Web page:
Embarking on the journey of working with the ESP32 microcontroller opens up a world of possibilities in the realm of electronics and embedded systems. To harness this potential, it's crucial to have your development environment seamlessly configured. This comprehensive guide will lead you through the process of setting up your Arduino Integrated Development Environment (IDE) to work harmoniously with the ESP32, laying the foundation for smooth and productive development. From installing essential components to creating and uploading your first sketch


If you're diving into ESP32 microcontroller development, getting your Arduino Integrated Development Environment (IDE) properly configured is the first step. This guide will walk you through the setup process to ensure a smooth development experience.

Step 1: Install the Arduino IDE v2

If you haven't already, download the Arduino IDE v2 from the official source:

Download Arduino IDE v2

Once downloaded, launch the IDE.

Install Arduino IDE

Step 2: Add ESP32 Support to Arduino IDE

To work with the ESP32 board in the Arduino IDE, follow these steps:

  1. Open your Arduino IDE 2.0 and navigate to File > Preferences.

Add ESP32 Support

  1. In the Additional Boards Manager URLs field, paste the following URL and click OK:


Add ESP32 Support

  1. Access the Boards Manager by going to Tools > Board > Boards Manager... or by clicking the Boards Manager icon on the toolbar.

Add ESP32 Support

Boards Manager icon on toolbar

  1. Search for ESP32 and install the esp32 package by Espressif Systems.

Add ESP32 Support

Step 3: Install Virtual COM Port (VCP) Drivers

To enable communication between your computer and the ESP32 board via USB, you'll need VCP drivers. Depending on your board, you might need different drivers, such as CP210x.

Install the drivers from these sources:

Step 4: Connect Arduino IDE to ESP32

Select your ESP32 board in the Arduino IDE:

  1. Click the combobox in the Arduino IDE and choose Select other board and port....

Connect ESP32

  1. Choose your specific ESP32 board and the corresponding port, then click OK.

Connect ESP32

Step 5: Create a Simple Sketch

Let's write a basic sketch to test the setup:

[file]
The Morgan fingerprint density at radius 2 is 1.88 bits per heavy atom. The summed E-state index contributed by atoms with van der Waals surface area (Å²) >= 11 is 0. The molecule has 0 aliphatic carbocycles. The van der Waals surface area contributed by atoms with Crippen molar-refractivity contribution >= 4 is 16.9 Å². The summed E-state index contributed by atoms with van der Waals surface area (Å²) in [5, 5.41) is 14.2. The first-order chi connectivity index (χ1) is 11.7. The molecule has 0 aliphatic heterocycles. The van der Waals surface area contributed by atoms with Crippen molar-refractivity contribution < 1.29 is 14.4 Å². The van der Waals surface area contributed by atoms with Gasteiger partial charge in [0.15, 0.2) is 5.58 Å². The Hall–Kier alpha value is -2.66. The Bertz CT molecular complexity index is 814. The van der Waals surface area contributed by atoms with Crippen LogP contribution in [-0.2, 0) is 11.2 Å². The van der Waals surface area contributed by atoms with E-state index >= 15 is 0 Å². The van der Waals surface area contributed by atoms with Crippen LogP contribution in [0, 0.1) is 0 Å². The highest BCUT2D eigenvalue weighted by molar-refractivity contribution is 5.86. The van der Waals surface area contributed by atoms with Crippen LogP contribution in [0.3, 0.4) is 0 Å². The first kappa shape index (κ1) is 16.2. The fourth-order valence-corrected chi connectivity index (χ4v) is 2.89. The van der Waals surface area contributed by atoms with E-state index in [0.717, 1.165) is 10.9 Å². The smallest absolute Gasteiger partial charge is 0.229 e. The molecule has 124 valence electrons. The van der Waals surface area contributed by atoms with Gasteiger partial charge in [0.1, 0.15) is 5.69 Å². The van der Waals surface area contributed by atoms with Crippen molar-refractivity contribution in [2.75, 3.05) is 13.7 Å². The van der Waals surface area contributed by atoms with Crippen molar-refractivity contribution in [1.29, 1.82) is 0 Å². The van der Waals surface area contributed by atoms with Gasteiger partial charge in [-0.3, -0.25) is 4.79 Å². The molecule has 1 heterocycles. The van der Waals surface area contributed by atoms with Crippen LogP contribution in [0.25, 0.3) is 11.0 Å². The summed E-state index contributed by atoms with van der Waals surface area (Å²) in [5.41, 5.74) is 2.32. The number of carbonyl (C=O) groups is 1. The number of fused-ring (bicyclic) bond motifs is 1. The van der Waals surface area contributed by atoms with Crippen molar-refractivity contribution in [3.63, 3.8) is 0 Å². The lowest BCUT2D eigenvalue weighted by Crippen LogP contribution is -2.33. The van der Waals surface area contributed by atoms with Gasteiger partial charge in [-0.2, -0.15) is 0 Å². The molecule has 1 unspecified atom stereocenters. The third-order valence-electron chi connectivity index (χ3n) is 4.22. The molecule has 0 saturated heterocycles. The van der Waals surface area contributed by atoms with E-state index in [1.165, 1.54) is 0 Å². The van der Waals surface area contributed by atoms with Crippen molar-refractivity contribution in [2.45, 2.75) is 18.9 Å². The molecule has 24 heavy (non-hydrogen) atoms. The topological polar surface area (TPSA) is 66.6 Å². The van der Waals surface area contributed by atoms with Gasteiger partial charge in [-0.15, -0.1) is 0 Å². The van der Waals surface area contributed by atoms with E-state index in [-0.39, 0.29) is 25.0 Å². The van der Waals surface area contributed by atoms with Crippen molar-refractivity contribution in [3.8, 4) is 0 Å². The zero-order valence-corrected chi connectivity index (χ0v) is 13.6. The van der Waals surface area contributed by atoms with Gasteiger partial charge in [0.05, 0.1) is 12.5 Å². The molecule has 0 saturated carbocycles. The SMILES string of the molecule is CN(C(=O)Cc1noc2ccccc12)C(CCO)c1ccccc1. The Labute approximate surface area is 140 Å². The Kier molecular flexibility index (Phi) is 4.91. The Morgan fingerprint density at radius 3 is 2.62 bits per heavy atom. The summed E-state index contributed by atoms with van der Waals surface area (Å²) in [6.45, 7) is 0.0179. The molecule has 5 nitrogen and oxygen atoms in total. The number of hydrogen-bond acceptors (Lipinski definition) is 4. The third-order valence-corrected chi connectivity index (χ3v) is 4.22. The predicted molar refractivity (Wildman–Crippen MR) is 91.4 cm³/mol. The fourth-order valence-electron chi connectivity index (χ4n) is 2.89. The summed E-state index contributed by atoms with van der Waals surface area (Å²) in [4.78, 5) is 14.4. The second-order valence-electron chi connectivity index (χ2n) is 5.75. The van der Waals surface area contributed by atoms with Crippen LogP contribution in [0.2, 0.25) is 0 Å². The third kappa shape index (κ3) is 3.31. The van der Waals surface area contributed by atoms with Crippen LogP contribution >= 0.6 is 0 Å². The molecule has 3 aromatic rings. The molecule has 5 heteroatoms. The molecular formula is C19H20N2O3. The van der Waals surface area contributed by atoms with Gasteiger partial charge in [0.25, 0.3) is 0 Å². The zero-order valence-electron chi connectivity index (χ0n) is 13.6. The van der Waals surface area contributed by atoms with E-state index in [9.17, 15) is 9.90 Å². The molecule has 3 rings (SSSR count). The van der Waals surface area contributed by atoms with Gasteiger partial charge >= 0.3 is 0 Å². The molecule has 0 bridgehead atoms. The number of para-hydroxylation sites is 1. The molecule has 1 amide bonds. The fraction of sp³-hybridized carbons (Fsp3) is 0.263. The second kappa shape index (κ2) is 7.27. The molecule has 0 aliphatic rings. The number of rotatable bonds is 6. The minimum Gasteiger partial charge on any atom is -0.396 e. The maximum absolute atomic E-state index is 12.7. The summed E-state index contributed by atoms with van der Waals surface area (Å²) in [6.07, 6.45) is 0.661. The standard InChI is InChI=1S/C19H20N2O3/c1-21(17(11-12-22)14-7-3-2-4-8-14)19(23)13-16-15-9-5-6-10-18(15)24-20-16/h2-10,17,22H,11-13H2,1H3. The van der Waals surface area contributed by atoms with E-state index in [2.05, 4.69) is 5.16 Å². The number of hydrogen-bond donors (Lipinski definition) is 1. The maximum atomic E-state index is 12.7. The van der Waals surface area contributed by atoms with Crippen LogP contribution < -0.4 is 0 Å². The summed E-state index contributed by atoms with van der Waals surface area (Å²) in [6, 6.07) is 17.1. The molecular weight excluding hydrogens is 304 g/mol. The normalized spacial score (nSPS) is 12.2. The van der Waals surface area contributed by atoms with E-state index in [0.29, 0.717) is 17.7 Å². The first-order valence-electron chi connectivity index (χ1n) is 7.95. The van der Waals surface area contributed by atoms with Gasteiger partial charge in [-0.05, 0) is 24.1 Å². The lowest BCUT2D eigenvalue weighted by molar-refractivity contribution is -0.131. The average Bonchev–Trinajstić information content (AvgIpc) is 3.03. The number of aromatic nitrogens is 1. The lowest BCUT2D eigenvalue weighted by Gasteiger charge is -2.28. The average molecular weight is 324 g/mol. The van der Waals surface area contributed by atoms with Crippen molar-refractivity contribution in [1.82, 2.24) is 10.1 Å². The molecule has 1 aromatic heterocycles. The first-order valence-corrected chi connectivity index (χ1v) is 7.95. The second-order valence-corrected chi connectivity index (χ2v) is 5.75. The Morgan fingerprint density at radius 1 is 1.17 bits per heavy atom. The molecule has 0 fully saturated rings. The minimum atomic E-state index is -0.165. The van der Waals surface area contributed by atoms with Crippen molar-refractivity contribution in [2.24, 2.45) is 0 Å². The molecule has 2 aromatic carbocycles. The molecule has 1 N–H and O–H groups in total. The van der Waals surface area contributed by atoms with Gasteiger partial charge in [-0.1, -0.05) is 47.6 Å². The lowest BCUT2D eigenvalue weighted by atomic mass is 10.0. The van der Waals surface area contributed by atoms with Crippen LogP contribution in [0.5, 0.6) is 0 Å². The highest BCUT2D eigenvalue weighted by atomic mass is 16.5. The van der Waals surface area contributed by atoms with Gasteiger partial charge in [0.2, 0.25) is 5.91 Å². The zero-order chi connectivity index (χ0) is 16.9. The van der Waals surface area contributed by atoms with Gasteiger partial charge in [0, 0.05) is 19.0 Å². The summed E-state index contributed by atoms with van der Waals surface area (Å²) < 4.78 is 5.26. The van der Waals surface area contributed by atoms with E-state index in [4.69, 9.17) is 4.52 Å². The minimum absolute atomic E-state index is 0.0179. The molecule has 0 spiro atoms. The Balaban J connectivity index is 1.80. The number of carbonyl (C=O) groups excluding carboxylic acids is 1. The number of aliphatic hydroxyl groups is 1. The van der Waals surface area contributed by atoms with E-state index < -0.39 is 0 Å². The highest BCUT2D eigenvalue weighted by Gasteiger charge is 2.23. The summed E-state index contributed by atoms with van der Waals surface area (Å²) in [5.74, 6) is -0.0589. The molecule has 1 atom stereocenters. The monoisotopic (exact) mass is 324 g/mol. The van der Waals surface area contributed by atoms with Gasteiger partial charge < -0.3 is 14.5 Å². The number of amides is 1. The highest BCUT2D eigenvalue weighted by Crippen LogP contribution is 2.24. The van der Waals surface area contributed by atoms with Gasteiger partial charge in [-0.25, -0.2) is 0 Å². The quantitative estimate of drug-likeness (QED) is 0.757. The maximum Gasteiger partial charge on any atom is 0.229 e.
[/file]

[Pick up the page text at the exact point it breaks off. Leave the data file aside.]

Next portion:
void setup() {
  // put your setup code here, to run once:

void loop() {
  // put your main code here, to run repeatedly:

This sketch initializes serial communication and sends "Hello" messages to the serial monitor at intervals.

Let's break down the code step by step:

  1. void setup(): This is a special function in Arduino programming that is executed only once when the ESP32 board starts up. It is used for initializing and setting up any configurations or variables needed for the program.

    • Serial.begin(9600);: This line initializes the serial communication between the ESP32 board and your computer. It sets the baud rate (data transfer speed) to 9600 bits per second. This is a common speed used for serial communication because it's a good balance between data transfer rate and reliability.
  2. void loop(): This is another special function that runs repeatedly after the setup() function has completed. Anything you place in this function will be executed over and over as long as the ESP32 is powered on.

    • Serial.println("Hello");: This line sends the string "Hello" followed by a newline character (which moves the cursor to the next line) through the serial communication to your computer. This is used to display messages or data on your computer's serial monitor.

    • delay(500);: This line introduces a pause of 500 milliseconds (half a second) in the program execution. During this delay, the ESP32 does nothing. This delay is used to control how often the "Hello" message is printed to the serial monitor.

In summary, the sketch sets up serial communication between the ESP32 and your computer at a baud rate of 9600. In the main loop, it repeatedly sends the string "Hello" to the computer's serial monitor every half a second (500 milliseconds). This creates a simple program where the ESP32 continuously outputs "Hello" messages with a short delay between each message.

Step 6: Compile and Upload

Compile and upload your sketch to the ESP32:

  • Make sure your ESP32 is connected via USB.
  • Click the upload button.

Observe the progress in the Output window. Something like this:

Step 7: Monitor Serial Output

Open the Serial Monitor by clicking Tools > Serial Monitor.

Now you should see all the Hello messages. If not make sure that you choose the 9600 baud in the combobox.


Congratulations! You've successfully configured your Arduino IDE for ESP32 development and deployed a simple sketch to your ESP32 microcontroller.

In the next post, we'll take a step further and learn how to control LED lights using the ESP32.

Want to know more?

See all my other posts about the ESP32 microcontroller.